Lieberman's best shot is to win the primary. Here is where he has the advantage - name recognition, most of the party machinery beholden to him, the DC Dem leadership backing him and of course money. On the other hand what Lamont has going is a fired up volunteer organization and an incredibly engaging personality and of course right on the issues for CT Dem primary voters.

All said and done the turnout in the primaries so far have been abysmal. Virgina was I believe in the 2-3% range. In CA-50, Busby could not get even half the registered Dems to come out and vote. So despite all the hoopla around this race in blogosphere the CT Dem primary race will be decided by very few voters. Turnout I believe will be the achilles heel for the Dems in Nov also. The Repub base will turnout as they will be highly motivated by all the classic Rovian tactics. Will the Dems turnout to make the difference in the vote count? Current trends don't make me very optimistic.

This race fascinates me. Glad to hear that Bill Hillsman's media material is according to his own advertising philosophy -- he calls it a sacred principle actually...

"If a Political ad looks like a political ad -- too preachy, too serious, too cautious, and worst of all dull, then it is a failure." The test of a political ad is whether people use the time to go to the bathroom, or do a quick turn in the kitchen -- not focus groups. Hillsman believes most political advertising next to the bottom of the form -- with the basement being occupied by shouted car dealer ads during a late night movie. (Source, pp 148-49, "Professor Wellstone goes to Washington" Dennis McGrath and Dane Smith, U of Minnesota Press, 1995.

For sure, Hillsman totally rejects any idea of negative ads -- you won't see any unless someone does the nasty. He believes is irony, humor, and good feeling all balanced out. (He was one of the multitude of Paul's former Carleton students who worked the 1990 campaign) -- and we had to pay him with pizza and sandwiches, cause we had no money. These days he does money. He is also effectively blacklisted from DSCC supported campaigns, because his real speciality is populism and insurgency. Afterall he turned Jesse Ventura the Wrestler into Rodan's "The Thinker" in the MN Governor's race in 1998. Anyhow appreciate -- he is an artist.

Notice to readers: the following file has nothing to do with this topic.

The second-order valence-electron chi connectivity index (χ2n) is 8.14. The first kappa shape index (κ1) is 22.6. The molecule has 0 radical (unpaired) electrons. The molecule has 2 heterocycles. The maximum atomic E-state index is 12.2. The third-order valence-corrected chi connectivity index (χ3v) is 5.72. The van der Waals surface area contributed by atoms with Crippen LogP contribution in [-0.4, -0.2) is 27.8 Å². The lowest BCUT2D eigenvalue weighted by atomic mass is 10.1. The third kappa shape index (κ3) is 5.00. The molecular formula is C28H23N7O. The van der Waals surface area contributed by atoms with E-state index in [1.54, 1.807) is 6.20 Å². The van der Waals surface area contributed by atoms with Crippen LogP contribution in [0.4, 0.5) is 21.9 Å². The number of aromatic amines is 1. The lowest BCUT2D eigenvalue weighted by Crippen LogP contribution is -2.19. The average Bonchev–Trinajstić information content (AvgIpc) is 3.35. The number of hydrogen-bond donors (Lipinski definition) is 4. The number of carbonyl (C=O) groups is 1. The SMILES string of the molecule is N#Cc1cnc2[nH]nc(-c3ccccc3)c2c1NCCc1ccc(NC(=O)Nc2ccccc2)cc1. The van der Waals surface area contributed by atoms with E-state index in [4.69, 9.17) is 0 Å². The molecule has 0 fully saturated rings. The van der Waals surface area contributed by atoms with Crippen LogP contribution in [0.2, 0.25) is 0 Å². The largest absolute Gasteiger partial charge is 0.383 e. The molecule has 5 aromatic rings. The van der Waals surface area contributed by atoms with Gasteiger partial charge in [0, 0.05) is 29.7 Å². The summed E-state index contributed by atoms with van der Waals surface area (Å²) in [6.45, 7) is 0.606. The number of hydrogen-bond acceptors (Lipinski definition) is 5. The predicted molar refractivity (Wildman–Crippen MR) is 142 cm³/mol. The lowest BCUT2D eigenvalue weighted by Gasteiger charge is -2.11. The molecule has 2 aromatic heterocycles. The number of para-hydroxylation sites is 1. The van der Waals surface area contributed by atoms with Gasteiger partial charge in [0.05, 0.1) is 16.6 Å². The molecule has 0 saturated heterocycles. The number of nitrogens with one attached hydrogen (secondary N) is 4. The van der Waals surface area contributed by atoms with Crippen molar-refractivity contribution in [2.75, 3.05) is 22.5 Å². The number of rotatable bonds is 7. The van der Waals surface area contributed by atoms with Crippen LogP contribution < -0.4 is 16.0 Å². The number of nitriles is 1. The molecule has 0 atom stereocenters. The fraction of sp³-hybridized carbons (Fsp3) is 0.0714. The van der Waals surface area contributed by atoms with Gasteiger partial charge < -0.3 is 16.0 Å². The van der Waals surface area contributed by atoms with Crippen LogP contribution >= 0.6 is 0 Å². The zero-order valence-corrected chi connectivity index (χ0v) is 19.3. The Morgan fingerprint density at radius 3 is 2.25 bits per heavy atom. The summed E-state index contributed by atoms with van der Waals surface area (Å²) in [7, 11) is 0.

What with the two CT Teachers Unions, AFT and NEA affiliates, coming in with yesterday's Lamont endorsement, and the likelyhood of an AFL-CIO endorsement in a couple of weeks, Joe has effectively been stripped of the normal Democratic endorsements -- labor and education and womens organizations. Talking to folk who know the crew in CT -- I understand more is to come. Apparently internal polling shows a point a day moving to Lamont with the only real question being whether Lamont can move key minority voters in the larger cities (Bridgeport-New Haven). And this is how it is supposed to happen -- you offer a choice and time to think it through, and people consider interests and change.

Hillsman started the Wellstone effort when we had 17% name recognition, and that was after the state convention and endorsement. And with no money and no support from any source in DC -- we won. I hope good people in CT are watching this closely, and writing up each bit, because this is how it is done, and we probably have many more situations where it will be necessary around the land.

I don't know why so many people blithely assume that Joe will win a three-way race. I doubt he has a particularly solid base in any of the regions of the state. The dynamics of the three-way race in 1970 were very different than they are today, not least because the Republicans nominated Weicker, a formidable candidate. I can see Joe getting 25% in a three-way, like Tom Dodd did, but I don't see how he gets a plurality unless independents swing massively his way. And they will do this on the basis of Joe's "courageous" support for the GWOT or whatever it's called these days?

DeWitt Grey, it's that current polling has him way in front... but Lamont has no name recognition at this time. Rs may like Joe's Bush support and may vote for him over the R candidate, who is (I can't emphasize this) REALLY weak.

Joe's still the favorite, but if he doesn't get his campaign in gear, he could lose a 3 way, too.

The comments to this entry are closed.

Where We Met

Blog powered by Typepad